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Entailment (pragmatics)

In pragmatics (linguistics), entailment is the relationship between two sentences where the truth of one requires the truth of the other. For example, the sentence The president was assassinated. entails The president is dead..

Entailment differs from implication, where the truth of one suggests the truth of the other, but does not require it. For example, the sentence Mary had a baby and got married implicates that she had a baby before the wedding, but this is cancellable by adding -- not necessarily in that order. Entailments are not cancellable.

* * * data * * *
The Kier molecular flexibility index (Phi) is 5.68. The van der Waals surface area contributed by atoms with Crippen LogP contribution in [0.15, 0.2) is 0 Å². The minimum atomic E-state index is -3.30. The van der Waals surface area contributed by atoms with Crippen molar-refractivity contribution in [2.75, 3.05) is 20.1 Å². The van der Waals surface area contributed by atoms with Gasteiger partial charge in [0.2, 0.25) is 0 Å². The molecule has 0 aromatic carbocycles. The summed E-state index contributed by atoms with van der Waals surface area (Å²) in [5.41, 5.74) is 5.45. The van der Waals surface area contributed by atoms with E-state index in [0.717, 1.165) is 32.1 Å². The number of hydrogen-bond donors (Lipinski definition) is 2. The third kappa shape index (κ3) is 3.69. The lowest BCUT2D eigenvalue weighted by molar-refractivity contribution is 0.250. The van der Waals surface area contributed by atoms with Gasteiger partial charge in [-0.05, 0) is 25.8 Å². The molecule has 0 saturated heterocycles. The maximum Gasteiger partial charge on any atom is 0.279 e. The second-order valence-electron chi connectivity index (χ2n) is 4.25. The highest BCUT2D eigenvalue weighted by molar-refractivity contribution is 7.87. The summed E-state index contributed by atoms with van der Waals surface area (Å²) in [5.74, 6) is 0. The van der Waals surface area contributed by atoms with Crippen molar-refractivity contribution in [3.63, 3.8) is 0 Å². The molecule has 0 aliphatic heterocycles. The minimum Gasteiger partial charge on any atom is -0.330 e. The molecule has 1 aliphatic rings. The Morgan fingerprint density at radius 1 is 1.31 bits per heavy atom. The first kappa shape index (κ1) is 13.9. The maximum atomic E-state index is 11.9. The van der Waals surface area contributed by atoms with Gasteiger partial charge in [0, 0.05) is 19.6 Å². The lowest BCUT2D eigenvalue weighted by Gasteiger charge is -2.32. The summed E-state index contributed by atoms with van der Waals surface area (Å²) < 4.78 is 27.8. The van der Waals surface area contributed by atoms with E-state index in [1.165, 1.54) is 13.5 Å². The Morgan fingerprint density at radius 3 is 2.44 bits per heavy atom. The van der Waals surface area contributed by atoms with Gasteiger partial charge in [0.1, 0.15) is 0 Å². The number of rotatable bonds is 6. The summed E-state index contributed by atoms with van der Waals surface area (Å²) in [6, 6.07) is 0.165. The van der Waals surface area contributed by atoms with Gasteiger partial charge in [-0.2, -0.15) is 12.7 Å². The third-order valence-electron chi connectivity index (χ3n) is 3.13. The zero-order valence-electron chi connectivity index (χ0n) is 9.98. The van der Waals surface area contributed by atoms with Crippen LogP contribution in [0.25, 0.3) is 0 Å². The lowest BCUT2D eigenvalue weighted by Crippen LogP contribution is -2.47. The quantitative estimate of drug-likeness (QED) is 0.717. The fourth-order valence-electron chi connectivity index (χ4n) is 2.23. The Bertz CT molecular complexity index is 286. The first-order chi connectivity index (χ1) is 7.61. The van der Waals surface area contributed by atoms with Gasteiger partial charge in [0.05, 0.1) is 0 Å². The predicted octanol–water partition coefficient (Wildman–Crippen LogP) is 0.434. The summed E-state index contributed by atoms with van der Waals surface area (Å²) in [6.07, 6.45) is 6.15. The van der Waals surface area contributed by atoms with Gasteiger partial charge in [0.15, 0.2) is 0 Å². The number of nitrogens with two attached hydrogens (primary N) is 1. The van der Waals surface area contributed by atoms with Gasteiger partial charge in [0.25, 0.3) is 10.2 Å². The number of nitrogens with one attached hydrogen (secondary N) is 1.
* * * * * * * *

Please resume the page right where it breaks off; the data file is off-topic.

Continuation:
Entailment also differs from presupposition in that in presupposition, the truth of what one is presupposing is taken for granted.